♦ time and opportunity for teachers to gain confidence in their ability to teach composition, allowing for structured feedback about their use of new skills
♦ opportunities for observation in other classrooms
♦ attention to issues that concern teachers, such as paperwork, evaluation, diagnosis, remediation, and explaining the writing program to parents
♦ administrator involvement in both program and session activities
SHOULD WRITING INSTRUCTION BE CONFINED TO THE ENGLISH CLASSROOM?
When writing is given a school-wide emphasis, students improve their understanding of the disciplines that emphasize writing, practice their writing in several classrooms, and grasp the importance of writing outside the English classroom. In addition, interdepartmental cooperation is encouraged (Glatthorn 1981).
A curriculum-wide program can involve direct intervention by the English department in content area assignments, an approach taken by Boston University’s College of Basic Studies. In a more informal program, English teachers may provide instructional materials to content area teachers and/or offer assistance to interested students with content area writing assignments (Lehr 1982).
A curriculum-wide writing program will best succeed when adminstrators do the following:
♦ acquire interdepartmental cooperation by ascertaining needs and perceptions of content area teachers
♦ develop program objectives for both students and teachers
♦ focus on the elementary as well as the secondary level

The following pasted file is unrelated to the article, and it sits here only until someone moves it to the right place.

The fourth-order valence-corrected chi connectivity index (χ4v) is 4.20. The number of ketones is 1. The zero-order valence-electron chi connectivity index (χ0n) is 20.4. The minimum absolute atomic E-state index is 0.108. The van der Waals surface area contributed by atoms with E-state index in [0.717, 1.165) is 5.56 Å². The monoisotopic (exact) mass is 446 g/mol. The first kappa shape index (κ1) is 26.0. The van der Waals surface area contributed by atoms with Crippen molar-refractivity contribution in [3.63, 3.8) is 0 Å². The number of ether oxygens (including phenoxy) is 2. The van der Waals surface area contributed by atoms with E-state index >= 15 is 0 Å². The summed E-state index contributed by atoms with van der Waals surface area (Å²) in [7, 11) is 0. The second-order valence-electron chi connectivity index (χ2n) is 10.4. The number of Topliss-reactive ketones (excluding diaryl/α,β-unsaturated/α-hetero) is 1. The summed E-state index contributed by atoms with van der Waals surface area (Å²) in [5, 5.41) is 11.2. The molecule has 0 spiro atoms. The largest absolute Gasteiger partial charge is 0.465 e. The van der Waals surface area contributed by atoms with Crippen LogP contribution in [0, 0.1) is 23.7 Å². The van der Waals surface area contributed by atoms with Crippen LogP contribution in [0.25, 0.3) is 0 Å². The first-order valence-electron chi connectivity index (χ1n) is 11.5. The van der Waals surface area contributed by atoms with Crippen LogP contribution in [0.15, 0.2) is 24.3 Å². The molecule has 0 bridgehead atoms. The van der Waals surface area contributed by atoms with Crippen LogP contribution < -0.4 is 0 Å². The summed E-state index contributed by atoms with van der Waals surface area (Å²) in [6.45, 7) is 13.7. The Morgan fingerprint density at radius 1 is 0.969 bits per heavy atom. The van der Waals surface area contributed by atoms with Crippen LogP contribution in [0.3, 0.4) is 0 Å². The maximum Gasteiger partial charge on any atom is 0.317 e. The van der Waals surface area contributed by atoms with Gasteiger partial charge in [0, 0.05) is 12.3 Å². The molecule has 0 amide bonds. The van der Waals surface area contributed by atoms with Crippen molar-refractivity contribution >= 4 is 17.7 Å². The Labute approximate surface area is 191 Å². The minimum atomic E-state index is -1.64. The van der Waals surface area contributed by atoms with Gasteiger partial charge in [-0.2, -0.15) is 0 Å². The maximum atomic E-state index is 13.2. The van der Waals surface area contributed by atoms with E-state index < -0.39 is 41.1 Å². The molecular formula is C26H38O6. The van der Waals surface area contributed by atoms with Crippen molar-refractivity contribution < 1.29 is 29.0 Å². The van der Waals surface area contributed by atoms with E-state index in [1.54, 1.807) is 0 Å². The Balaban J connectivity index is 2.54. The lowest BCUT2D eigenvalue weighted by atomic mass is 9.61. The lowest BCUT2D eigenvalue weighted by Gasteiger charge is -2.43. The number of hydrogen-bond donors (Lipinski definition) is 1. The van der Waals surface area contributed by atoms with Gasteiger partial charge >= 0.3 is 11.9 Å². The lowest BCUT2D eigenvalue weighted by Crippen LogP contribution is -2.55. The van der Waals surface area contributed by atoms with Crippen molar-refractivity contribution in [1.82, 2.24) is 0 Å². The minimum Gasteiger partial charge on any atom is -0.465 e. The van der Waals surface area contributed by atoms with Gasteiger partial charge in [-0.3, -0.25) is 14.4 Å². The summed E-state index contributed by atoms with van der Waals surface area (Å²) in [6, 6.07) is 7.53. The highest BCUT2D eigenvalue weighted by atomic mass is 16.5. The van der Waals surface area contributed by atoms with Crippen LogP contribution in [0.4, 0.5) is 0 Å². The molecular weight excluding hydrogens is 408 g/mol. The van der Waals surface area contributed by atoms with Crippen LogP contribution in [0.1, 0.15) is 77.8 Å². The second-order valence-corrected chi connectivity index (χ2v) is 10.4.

WHAT ROLE DO ADMINISTRATORS PLAY IN A SUCCESSFUL WRITING PROGRAM?
One way school and district administrators can indicate support and commitment to writing programs is to monitor the current programs in their schools. Applebee (Neill 1982) lists five signals that identify a weak writing program: low or failing scores on writing tests, widespread use of objective tests, omission of writing samples from writing assessments, lack of help for students with writing problems, and complaints about declining achievement.
A second sign of commitment is support for a staff development program. Allowing for released time or options such as team teaching, repeated half-day sessions, or a reduced school day will encourage participation in inservice training. Furthermore, principals and other administrators who participate in training sessions can evaluate the inservice meetings and identify excellent teachers and those striving to improve their teaching (Neill 1982).